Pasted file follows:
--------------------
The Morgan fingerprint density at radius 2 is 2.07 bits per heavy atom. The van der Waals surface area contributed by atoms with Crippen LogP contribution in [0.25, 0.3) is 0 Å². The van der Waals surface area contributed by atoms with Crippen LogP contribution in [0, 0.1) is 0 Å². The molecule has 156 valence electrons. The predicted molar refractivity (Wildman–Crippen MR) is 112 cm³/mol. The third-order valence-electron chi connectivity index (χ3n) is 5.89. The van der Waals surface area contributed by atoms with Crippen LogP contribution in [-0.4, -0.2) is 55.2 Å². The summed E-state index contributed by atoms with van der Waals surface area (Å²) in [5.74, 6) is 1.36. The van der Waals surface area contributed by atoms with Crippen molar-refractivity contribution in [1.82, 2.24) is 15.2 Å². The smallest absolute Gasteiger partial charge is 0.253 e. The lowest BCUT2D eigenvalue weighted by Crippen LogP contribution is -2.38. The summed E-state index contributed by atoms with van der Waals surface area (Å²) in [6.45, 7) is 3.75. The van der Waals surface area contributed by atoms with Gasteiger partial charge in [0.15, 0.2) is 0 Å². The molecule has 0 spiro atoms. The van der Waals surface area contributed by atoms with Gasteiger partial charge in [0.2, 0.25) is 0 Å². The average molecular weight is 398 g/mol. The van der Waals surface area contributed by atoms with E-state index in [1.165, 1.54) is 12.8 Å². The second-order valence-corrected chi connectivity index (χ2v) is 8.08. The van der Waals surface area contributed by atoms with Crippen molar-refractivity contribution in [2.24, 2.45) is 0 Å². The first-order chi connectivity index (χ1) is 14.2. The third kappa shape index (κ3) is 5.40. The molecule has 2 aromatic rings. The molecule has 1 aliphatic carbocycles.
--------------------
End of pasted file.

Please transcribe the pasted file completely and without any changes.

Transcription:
The Morgan fingerprint density at radius 2 is 2.07 bits per heavy atom. The van der Waals surface area contributed by atoms with Crippen LogP contribution in [0.25, 0.3) is 0 Å². The van der Waals surface area contributed by atoms with Crippen LogP contribution in [0, 0.1) is 0 Å². The molecule has 156 valence electrons. The predicted molar refractivity (Wildman–Crippen MR) is 112 cm³/mol. The third-order valence-electron chi connectivity index (χ3n) is 5.89. The van der Waals surface area contributed by atoms with Crippen LogP contribution in [-0.4, -0.2) is 55.2 Å². The summed E-state index contributed by atoms with van der Waals surface area (Å²) in [5.74, 6) is 1.36. The van der Waals surface area contributed by atoms with Crippen molar-refractivity contribution in [1.82, 2.24) is 15.2 Å². The smallest absolute Gasteiger partial charge is 0.253 e. The lowest BCUT2D eigenvalue weighted by Crippen LogP contribution is -2.38. The summed E-state index contributed by atoms with van der Waals surface area (Å²) in [6.45, 7) is 3.75. The van der Waals surface area contributed by atoms with Gasteiger partial charge in [0.15, 0.2) is 0 Å². The molecule has 0 spiro atoms. The van der Waals surface area contributed by atoms with Gasteiger partial charge in [0.2, 0.25) is 0 Å². The average molecular weight is 398 g/mol. The van der Waals surface area contributed by atoms with E-state index in [1.165, 1.54) is 12.8 Å². The second-order valence-corrected chi connectivity index (χ2v) is 8.08. The van der Waals surface area contributed by atoms with Crippen molar-refractivity contribution in [2.24, 2.45) is 0 Å². The first-order chi connectivity index (χ1) is 14.2. The third kappa shape index (κ3) is 5.40. The molecule has 2 aromatic rings. The molecule has 1 aliphatic carbocycles.